Banks Canceling Credit Cards Without Notice

Interesting article from the Wall Street Journal. The backlash on this will be more frugality and less credit use.  That’s not a bad thing, but given that the banks have effectively gotten our money with the TARP and the Federal Reserve’s quantitative easing, this is somewhat disturbing. 

Cardholders Get Rude Surprise at the Register


In March, Mary Horowitz was trying to pay for a birthday spa treatment when she learned that American Express had canceled her card.

The Durham, N.C., lawyer spent the afternoon on the phone with AmEx customer service. Representatives told her that her card was canceled and that a letter was on its way that would tell her more. Ms. Horowitz had received no advanced notification of the cancellation and had successfully used the card two weeks before.

“The spa was great,” she says, “but it was a pitiful day.”

A few days after the spa incident, she received a letter confirming that the issuer had cut her off because of information contained in her credit report. She checked her credit report, and it was clean except for a late car payment in December 2005, she says.

More and more consumers are getting to the cash register to find that their credit cards have been canceled without their knowledge. Consumers say that it is often embarrassing to have a card declined in front of friends and other customers, and that it is frustrating when customer service is able to confirm only that the card was canceled, but not why.
But while it may seem to be bad form, in some cases, it is legal for a credit-card issuer to close an active account, like Ms. Horowitz’s, and notify the cardholder, or send out a letter, after the fact. Even when closure notifications are received before a consumer experiences card denial at a register, letters can be lost in mailboxes, as consumers shuffle through piles of junk mail. Those who have recently changed addresses or are traveling are often left in the dust.

Although the law governing notification of account closures is nothing new, its effects are increasingly being felt by consumers as card issuers try to curb their own risk in an uncertain economy. It is unclear how many consumers have been hit by instant card cancellation, but cardholders at AmEx, Bank of America Corp., Citigroup Inc. J.P. Morgan Chase & Co. and HSBC Holdings PLC also say they have recently had their active cards canceled before they received notice.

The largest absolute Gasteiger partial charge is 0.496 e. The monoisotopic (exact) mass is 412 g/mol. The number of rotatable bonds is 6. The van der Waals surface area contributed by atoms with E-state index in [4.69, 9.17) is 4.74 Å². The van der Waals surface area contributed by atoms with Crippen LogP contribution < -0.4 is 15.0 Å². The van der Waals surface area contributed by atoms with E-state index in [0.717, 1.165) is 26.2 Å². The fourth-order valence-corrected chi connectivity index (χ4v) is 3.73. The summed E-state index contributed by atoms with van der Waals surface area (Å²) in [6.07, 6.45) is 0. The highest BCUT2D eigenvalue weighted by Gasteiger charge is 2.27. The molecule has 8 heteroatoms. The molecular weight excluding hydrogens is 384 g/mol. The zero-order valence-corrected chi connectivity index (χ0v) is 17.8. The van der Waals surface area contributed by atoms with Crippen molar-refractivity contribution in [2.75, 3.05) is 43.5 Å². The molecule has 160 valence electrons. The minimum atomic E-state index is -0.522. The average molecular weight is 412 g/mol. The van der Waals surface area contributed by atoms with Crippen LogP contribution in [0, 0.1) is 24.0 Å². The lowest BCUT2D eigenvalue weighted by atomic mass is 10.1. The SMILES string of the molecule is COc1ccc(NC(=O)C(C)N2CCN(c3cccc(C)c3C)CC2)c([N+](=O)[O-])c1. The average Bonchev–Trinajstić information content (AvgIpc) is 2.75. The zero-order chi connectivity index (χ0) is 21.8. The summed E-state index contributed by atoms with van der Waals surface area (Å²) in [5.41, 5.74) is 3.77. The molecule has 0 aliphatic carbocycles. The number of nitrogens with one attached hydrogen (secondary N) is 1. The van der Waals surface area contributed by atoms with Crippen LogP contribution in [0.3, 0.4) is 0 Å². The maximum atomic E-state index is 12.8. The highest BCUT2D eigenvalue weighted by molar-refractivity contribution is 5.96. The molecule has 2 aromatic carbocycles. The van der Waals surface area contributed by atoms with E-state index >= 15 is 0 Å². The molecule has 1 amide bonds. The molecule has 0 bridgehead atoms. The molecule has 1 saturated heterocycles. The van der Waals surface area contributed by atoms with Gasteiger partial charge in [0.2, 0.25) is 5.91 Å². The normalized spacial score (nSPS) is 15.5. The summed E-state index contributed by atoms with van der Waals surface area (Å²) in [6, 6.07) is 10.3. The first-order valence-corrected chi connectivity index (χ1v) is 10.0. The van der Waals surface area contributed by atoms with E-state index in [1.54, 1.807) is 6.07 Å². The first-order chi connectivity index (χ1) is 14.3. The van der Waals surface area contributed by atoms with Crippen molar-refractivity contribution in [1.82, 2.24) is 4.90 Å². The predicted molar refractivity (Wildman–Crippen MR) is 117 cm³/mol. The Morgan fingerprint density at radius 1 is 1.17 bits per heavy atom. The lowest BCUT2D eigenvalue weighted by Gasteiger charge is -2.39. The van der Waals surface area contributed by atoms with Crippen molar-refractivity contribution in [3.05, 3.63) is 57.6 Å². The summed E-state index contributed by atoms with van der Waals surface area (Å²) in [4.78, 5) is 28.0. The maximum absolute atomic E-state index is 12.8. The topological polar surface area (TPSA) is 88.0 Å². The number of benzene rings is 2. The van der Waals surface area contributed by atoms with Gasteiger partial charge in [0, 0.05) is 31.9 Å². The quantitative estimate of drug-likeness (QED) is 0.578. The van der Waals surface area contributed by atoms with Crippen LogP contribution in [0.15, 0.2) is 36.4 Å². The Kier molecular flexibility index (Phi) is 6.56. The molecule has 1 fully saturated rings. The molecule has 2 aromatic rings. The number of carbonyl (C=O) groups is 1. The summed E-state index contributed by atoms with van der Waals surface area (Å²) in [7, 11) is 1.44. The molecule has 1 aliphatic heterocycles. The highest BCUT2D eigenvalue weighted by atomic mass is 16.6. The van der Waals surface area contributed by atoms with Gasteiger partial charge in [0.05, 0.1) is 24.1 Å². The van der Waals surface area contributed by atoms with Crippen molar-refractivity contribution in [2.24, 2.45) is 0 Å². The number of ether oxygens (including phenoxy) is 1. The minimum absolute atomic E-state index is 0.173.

No Warning

An issuer can cancel a credit-card account without notice when …
A customer hasn’t used the card in more than a year.A customer has defaulted or is delinquent on the account.An issuer can cancel an account and send written notice within 30 days after the cancellation when …

A reassessment deems the cardholder too risky..
When Lane Gold’s HSBC Cash or Fly Platinum MasterCard was turned away at a Hoboken, N.J., sushi restaurant in April, he feared the worst. “You start thinking of everything bad that could have happened,” Mr. Gold says. “Was the number stolen? Is it fraud?”

It wasn’t fraud, he learned after calling customer service. He was told that the bank had canceled his card and that it was “reassessing risk,” he says. He has never missed a payment, monitors his credit score and doesn’t carry a balance on any of his credit cards, he says. He ended up paying with another credit card at the restaurant.

If an issuer cancels an account due to customer inactivity, default or delinquency, notification to the cardholder isn’t required, according to the Equal Credit Opportunity Act. However, an issuer is required to notify consumers about an account closure if the issuer terminates it based on other factors, such as information from a consumer’s credit report. In these cases, like Ms. Horowitz’s, written notification is provided within 30 days of—not necessarily prior to—the account’s being closed.